American Political Science Association, 30 August - 2 September 2001, San Francisco
Imtiaz Hussain Hussain
Prol. Paseo de la Reforma 880, Lomas de Santa Fe, 01210, Mexico, D.F.
Tel. 267 4000 ext. 7599; Fax. 267 4134
Paper Title: Unrepresented Communities and US/Mexico Border Crossers
Political Science Dept., University of Pennsyulvania,
211 Stiteler Hall, 208 S. 37th St.
Philadelphia, PA 19104-6215
Phone 898-4209; Email: email@example.com
Paper title: Unrepresented Communities and Global Democracy
Brookings Institution, Washington, DC
Constitutional Democracy presupposes some form of representative government in which all citizens of a state have the opportunity to participate in meaningful electoral processes that give them a voice in the making and implementation of public policies. Permissible exceptions include children, criminals, aliens, and other categories excluded from representation as a matter of public policy. Some eligible people decide not to vote, which means that they voluntarily choose not to be represented. However, in most states there are important categories of people who, in principle, have the right to vote but, in fact, are not given a voice. These include members of minority groups refused admission to major political parties or, because of discrimination, they are in practice denied the opportunity to vote or they belong to parties that can never expect to win or participate in a ruling coalition.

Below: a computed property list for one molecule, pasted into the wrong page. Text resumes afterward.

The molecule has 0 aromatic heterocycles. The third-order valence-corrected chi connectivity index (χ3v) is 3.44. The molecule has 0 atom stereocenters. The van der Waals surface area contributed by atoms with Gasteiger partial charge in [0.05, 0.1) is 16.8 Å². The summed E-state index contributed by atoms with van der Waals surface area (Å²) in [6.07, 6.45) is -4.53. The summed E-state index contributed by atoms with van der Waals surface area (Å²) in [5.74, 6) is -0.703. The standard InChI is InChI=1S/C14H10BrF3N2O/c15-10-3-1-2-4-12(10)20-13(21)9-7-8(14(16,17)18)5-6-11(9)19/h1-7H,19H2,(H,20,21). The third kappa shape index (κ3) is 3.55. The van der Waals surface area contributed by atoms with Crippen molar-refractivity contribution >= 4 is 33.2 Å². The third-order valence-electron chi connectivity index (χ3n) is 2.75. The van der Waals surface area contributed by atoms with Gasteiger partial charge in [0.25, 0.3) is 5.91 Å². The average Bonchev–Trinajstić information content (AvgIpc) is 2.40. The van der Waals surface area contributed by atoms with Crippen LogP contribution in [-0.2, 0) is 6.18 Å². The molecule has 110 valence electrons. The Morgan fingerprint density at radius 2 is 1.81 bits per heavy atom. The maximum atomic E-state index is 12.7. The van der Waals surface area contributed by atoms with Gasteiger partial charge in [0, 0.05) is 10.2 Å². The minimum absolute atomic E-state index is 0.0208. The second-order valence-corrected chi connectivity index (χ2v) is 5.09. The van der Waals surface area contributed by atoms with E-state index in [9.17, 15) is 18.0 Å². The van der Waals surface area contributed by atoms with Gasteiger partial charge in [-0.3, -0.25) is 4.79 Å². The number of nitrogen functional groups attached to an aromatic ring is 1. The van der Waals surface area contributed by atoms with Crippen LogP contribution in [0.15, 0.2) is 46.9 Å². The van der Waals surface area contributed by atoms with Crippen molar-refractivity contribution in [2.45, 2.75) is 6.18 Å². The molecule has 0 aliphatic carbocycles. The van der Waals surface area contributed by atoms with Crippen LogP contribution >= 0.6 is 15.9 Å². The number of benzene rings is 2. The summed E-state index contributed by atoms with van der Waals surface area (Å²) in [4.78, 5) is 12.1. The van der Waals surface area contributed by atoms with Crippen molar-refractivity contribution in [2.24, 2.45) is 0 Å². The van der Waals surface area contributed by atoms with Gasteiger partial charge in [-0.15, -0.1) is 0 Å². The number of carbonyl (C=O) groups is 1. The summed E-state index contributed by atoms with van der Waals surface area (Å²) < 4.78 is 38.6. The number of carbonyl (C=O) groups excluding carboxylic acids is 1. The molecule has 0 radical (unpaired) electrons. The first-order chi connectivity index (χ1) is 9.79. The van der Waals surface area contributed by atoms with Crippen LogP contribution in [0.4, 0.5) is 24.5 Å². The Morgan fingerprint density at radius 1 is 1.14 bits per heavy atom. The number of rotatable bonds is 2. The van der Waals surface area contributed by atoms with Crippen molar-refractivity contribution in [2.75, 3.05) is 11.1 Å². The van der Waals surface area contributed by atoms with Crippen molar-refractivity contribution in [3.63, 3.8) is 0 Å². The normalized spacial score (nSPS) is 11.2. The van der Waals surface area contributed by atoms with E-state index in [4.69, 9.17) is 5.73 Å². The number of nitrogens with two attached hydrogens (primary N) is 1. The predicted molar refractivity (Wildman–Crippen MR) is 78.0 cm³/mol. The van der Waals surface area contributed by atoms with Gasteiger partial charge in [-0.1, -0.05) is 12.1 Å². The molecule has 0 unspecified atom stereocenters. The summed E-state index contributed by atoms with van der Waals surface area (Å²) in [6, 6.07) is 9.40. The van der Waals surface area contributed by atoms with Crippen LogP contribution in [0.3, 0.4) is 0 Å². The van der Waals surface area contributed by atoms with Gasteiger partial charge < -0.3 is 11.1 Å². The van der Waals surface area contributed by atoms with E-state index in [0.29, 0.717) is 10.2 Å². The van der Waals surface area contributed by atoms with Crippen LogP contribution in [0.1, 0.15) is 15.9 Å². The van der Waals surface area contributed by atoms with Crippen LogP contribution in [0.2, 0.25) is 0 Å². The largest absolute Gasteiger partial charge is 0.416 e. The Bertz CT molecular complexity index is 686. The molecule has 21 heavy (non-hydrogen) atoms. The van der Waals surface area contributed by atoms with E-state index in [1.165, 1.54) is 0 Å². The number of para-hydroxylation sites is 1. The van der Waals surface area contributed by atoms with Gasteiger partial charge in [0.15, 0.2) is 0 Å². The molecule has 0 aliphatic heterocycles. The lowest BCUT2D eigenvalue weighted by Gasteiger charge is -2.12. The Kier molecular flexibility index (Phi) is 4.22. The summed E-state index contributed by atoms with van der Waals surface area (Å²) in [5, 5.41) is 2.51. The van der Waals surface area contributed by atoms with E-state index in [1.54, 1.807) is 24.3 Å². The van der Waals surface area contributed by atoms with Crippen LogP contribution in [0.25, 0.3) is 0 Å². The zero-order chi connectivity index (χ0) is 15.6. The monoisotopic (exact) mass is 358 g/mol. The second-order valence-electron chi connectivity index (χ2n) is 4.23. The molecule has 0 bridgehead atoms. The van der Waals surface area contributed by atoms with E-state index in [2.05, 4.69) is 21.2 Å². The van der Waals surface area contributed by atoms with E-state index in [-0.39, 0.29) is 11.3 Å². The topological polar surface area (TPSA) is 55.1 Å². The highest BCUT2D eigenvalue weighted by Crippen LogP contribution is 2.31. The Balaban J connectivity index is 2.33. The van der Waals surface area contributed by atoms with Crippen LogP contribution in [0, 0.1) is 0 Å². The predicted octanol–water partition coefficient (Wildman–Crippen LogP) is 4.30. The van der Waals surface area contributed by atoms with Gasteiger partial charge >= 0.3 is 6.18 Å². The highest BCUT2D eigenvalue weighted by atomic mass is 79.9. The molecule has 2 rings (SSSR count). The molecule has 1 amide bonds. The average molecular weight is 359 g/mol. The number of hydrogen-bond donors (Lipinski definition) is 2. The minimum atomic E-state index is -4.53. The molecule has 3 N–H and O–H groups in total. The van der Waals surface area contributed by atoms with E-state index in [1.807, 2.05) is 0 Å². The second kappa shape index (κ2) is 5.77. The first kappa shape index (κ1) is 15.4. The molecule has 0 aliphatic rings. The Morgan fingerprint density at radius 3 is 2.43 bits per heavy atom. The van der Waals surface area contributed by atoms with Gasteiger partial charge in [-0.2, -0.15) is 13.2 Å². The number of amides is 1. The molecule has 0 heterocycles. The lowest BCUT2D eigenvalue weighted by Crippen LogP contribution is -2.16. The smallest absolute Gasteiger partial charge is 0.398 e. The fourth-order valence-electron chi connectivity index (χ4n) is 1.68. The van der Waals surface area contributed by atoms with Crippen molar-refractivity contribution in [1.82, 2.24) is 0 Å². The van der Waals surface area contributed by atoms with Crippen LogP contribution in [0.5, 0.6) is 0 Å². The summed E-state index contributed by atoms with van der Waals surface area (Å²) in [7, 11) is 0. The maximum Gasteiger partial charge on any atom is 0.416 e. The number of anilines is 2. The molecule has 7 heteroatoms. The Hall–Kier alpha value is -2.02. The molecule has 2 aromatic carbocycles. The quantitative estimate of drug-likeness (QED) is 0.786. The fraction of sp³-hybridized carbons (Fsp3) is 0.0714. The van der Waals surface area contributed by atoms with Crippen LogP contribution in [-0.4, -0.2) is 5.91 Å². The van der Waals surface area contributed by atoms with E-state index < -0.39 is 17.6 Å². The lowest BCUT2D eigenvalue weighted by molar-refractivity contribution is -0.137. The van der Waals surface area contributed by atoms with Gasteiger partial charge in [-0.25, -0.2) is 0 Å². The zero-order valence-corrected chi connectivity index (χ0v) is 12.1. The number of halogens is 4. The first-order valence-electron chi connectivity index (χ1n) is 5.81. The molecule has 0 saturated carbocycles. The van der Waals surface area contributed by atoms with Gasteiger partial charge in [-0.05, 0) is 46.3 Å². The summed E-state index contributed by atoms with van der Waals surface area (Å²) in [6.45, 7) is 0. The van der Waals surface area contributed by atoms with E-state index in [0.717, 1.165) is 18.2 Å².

No doubt there are many marginal cases, but exclusion from effective suffrage is a significant problem for members of many minority ethnic communities within a country and for citizens of a country residing abroad. Lack of representation can generate frustration and anger, even revolutionary sentiment and anti-social behavior. Proportional Representation is viewed as a remedy that may permit small communities to gain an effective political voice. This may be part of the solution but the prevalence of single-member districts in many countries makes it unrealistic. Moreover, in some constitutional systems, PR can undermine the capacity of a regime to govern effectively. Perhaps more importantly, any legislative body charged with the primary responsibility for making laws can be fatally handicapped by the presence of too many parties. A second chamber with limited powers may, perhaps, take responsibility for representing diverse communities not effectively represented in the first chamber. This and other possibilities that can open democratic processes to effective use by hitherto unrepresented communities need to be examined.
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